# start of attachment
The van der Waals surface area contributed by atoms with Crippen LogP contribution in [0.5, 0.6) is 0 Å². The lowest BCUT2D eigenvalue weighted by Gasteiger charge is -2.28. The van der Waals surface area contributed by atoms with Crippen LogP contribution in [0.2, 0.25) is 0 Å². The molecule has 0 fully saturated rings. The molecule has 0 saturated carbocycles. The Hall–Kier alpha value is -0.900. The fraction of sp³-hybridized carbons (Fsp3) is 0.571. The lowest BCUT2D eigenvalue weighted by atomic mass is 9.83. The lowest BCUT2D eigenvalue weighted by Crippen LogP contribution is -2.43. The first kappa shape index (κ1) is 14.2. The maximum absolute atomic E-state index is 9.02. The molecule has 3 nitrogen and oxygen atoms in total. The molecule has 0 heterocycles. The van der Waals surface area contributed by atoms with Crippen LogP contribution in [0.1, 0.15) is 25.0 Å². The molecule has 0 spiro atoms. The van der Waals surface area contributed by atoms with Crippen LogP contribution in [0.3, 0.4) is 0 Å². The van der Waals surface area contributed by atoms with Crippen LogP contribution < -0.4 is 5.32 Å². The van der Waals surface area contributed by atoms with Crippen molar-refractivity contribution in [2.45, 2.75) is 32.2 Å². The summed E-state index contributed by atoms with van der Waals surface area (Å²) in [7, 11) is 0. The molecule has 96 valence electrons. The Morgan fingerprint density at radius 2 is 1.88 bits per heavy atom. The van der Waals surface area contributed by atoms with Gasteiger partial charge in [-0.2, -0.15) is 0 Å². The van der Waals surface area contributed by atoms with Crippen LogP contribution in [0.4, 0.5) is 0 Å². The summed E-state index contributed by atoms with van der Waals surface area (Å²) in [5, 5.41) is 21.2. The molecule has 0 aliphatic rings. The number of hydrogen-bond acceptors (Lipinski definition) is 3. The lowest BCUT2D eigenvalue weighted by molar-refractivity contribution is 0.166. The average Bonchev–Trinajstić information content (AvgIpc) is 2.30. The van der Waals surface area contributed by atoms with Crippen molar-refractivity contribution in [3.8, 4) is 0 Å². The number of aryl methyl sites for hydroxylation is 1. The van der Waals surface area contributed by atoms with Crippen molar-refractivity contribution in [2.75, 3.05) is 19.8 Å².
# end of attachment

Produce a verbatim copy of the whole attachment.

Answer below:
The van der Waals surface area contributed by atoms with Crippen LogP contribution in [0.5, 0.6) is 0 Å². The lowest BCUT2D eigenvalue weighted by Gasteiger charge is -2.28. The van der Waals surface area contributed by atoms with Crippen LogP contribution in [0.2, 0.25) is 0 Å². The molecule has 0 fully saturated rings. The molecule has 0 saturated carbocycles. The Hall–Kier alpha value is -0.900. The fraction of sp³-hybridized carbons (Fsp3) is 0.571. The lowest BCUT2D eigenvalue weighted by atomic mass is 9.83. The lowest BCUT2D eigenvalue weighted by Crippen LogP contribution is -2.43. The first kappa shape index (κ1) is 14.2. The maximum absolute atomic E-state index is 9.02. The molecule has 3 nitrogen and oxygen atoms in total. The molecule has 0 heterocycles. The van der Waals surface area contributed by atoms with Crippen LogP contribution in [0.1, 0.15) is 25.0 Å². The molecule has 0 spiro atoms. The van der Waals surface area contributed by atoms with Crippen LogP contribution in [0.3, 0.4) is 0 Å². The van der Waals surface area contributed by atoms with Crippen LogP contribution < -0.4 is 5.32 Å². The van der Waals surface area contributed by atoms with Crippen molar-refractivity contribution in [2.45, 2.75) is 32.2 Å². The summed E-state index contributed by atoms with van der Waals surface area (Å²) in [7, 11) is 0. The molecule has 96 valence electrons. The Morgan fingerprint density at radius 2 is 1.88 bits per heavy atom. The van der Waals surface area contributed by atoms with Gasteiger partial charge in [-0.2, -0.15) is 0 Å². The van der Waals surface area contributed by atoms with Crippen LogP contribution in [0.4, 0.5) is 0 Å². The summed E-state index contributed by atoms with van der Waals surface area (Å²) in [5, 5.41) is 21.2. The molecule has 0 aliphatic rings. The number of hydrogen-bond acceptors (Lipinski definition) is 3. The lowest BCUT2D eigenvalue weighted by molar-refractivity contribution is 0.166. The average Bonchev–Trinajstić information content (AvgIpc) is 2.30. The van der Waals surface area contributed by atoms with Crippen molar-refractivity contribution in [3.8, 4) is 0 Å². The number of aryl methyl sites for hydroxylation is 1. The van der Waals surface area contributed by atoms with Crippen molar-refractivity contribution in [2.75, 3.05) is 19.8 Å².